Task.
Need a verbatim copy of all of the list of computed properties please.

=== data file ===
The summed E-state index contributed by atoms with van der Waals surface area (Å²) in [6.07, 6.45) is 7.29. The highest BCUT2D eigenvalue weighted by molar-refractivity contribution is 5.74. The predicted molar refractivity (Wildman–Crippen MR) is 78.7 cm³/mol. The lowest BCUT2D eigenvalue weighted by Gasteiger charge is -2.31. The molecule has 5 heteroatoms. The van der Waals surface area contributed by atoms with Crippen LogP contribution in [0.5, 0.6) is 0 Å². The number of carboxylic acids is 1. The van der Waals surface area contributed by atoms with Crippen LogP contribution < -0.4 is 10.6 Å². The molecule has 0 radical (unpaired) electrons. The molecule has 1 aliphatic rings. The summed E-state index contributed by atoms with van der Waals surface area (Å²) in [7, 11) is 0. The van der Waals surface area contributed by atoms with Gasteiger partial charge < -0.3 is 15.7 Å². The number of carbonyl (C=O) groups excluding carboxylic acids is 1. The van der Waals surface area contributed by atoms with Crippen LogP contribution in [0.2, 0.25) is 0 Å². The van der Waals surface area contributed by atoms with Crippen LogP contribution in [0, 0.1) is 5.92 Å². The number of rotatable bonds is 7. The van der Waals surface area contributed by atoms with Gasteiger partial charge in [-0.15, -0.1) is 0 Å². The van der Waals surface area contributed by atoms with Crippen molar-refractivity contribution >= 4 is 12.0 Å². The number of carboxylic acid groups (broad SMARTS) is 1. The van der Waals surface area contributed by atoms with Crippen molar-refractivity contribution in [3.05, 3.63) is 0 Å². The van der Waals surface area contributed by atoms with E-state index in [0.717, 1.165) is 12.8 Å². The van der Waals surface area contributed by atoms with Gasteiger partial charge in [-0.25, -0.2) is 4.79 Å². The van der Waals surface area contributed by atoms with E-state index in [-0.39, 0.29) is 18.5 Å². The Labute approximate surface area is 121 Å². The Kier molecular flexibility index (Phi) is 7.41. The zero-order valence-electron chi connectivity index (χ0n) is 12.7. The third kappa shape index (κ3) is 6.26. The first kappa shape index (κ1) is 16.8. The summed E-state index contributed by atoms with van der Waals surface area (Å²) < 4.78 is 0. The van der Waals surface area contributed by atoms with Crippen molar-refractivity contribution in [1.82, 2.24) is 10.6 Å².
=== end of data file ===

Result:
The summed E-state index contributed by atoms with van der Waals surface area (Å²) in [6.07, 6.45) is 7.29. The highest BCUT2D eigenvalue weighted by molar-refractivity contribution is 5.74. The predicted molar refractivity (Wildman–Crippen MR) is 78.7 cm³/mol. The lowest BCUT2D eigenvalue weighted by Gasteiger charge is -2.31. The molecule has 5 heteroatoms. The van der Waals surface area contributed by atoms with Crippen LogP contribution in [0.5, 0.6) is 0 Å². The number of carboxylic acids is 1. The van der Waals surface area contributed by atoms with Crippen LogP contribution < -0.4 is 10.6 Å². The molecule has 0 radical (unpaired) electrons. The molecule has 1 aliphatic rings. The summed E-state index contributed by atoms with van der Waals surface area (Å²) in [7, 11) is 0. The van der Waals surface area contributed by atoms with Gasteiger partial charge < -0.3 is 15.7 Å². The number of carbonyl (C=O) groups excluding carboxylic acids is 1. The van der Waals surface area contributed by atoms with Crippen LogP contribution in [0.2, 0.25) is 0 Å². The van der Waals surface area contributed by atoms with Crippen LogP contribution in [0, 0.1) is 5.92 Å². The number of rotatable bonds is 7. The van der Waals surface area contributed by atoms with Gasteiger partial charge in [-0.15, -0.1) is 0 Å². The van der Waals surface area contributed by atoms with Crippen molar-refractivity contribution >= 4 is 12.0 Å². The number of carboxylic acid groups (broad SMARTS) is 1. The van der Waals surface area contributed by atoms with Crippen molar-refractivity contribution in [3.05, 3.63) is 0 Å². The van der Waals surface area contributed by atoms with E-state index in [0.717, 1.165) is 12.8 Å². The van der Waals surface area contributed by atoms with Gasteiger partial charge in [-0.25, -0.2) is 4.79 Å². The van der Waals surface area contributed by atoms with E-state index in [-0.39, 0.29) is 18.5 Å². The Labute approximate surface area is 121 Å². The Kier molecular flexibility index (Phi) is 7.41. The zero-order valence-electron chi connectivity index (χ0n) is 12.7. The third kappa shape index (κ3) is 6.26. The first kappa shape index (κ1) is 16.8. The summed E-state index contributed by atoms with van der Waals surface area (Å²) < 4.78 is 0. The van der Waals surface area contributed by atoms with Crippen molar-refractivity contribution in [1.82, 2.24) is 10.6 Å².